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  • Cryoplant | Filled from floor to ceiling

    The ITER cryoplant used to be a vast echoey chamber with 5,400 m² of interior space divided into two areas; now, it is filled from floor to ceiling with industr [...]

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Of Interest

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New fusion material tested on nanoscale

The image shows disperse yttrium oxide (Y2O3) nanoparticles in ODS/Fe12Cr steel. Copyright: Universidad Carlos III de Madrid. (Click to view larger version...)
The image shows disperse yttrium oxide (Y2O3) nanoparticles in ODS/Fe12Cr steel. Copyright: Universidad Carlos III de Madrid.
The success of the fusion endeavor will crucially depend on the development of new materials capable of withstanding the harsh conditions inside a fusion reactor. The high temperature resulting from the fusion reactions together with neutron fluences of up to 200 displacements per atom (dpa) during the estimated lifetime of a reactor could give rise to hardening, swelling and microstructural changes and could thus significantly degrade the structural components of a fusion device.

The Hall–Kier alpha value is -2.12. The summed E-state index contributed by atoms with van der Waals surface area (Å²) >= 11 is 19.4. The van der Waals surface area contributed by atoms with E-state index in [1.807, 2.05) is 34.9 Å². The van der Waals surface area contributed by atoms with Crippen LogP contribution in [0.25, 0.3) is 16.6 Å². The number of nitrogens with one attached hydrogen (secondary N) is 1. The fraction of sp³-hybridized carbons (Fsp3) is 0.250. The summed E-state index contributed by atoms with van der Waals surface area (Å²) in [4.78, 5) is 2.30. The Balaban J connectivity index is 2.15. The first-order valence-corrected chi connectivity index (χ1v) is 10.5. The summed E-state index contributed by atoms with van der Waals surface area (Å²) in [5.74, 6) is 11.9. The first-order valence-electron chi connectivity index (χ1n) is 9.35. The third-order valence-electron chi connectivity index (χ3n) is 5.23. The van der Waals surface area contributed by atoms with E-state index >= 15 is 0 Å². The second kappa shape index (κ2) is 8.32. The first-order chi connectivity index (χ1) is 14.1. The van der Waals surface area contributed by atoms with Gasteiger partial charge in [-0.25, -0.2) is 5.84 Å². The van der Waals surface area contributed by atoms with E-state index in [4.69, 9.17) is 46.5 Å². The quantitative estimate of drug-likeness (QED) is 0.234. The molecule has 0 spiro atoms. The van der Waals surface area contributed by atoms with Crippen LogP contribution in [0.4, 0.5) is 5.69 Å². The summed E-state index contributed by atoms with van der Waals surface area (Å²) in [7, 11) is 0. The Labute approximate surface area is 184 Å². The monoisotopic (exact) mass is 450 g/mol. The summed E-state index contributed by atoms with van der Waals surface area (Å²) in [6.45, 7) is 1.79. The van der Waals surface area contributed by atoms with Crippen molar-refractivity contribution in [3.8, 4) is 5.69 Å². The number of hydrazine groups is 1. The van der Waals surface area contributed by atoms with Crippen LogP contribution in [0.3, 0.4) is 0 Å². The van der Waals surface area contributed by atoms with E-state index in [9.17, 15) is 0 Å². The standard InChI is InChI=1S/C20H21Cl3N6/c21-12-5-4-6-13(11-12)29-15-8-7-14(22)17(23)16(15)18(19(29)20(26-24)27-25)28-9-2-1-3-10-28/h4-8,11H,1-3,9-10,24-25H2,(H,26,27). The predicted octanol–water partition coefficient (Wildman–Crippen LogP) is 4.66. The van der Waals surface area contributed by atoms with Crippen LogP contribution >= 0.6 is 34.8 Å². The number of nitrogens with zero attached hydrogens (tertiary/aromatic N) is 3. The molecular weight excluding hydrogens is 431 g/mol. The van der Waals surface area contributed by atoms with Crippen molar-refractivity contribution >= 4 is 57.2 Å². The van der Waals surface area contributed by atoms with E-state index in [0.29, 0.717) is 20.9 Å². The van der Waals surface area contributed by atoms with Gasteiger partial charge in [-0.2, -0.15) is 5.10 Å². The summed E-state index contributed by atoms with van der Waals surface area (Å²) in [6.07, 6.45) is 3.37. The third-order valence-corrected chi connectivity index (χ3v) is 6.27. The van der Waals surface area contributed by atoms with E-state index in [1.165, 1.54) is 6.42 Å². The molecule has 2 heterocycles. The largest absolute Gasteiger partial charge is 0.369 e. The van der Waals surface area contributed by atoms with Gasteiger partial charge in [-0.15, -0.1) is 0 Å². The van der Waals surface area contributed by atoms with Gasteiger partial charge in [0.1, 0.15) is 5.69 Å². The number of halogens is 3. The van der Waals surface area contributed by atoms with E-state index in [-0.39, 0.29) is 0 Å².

Reduced activation ferrite steels strengthened by a dispersion of oxide nanoparticles are considered viable candidates for fusion applications. However, the microstructural stability and mechanical behavior of these steels when subjected to the aggressive operating conditions for an extended period of time is so far uncertain. That is why scientists at Universidad Carlos III de Madrid (UC3M), Oxford University (United Kingdom) and the University of Michigan (USA) have now joined their efforts in order to better understand the steels' atomic scale evolution under high temperature and irradiation conditions. "Until recently, studies on the microstructure of these steels have been on a micrometric scale," says Vanessa de Castro from Madrid University's Physics Department. "However, the nanometric scale is more relevant in understanding the phenomena that occur under irradiation."

In a recent paper published in Materials Science and Technology the consortium reports about the first results after having added nanometric particles to the steels which seem to help improve the mechanical properties and increase the steel's resistance. 

Click here to read the press release issued by the Universidad Carlos III de Madrid.


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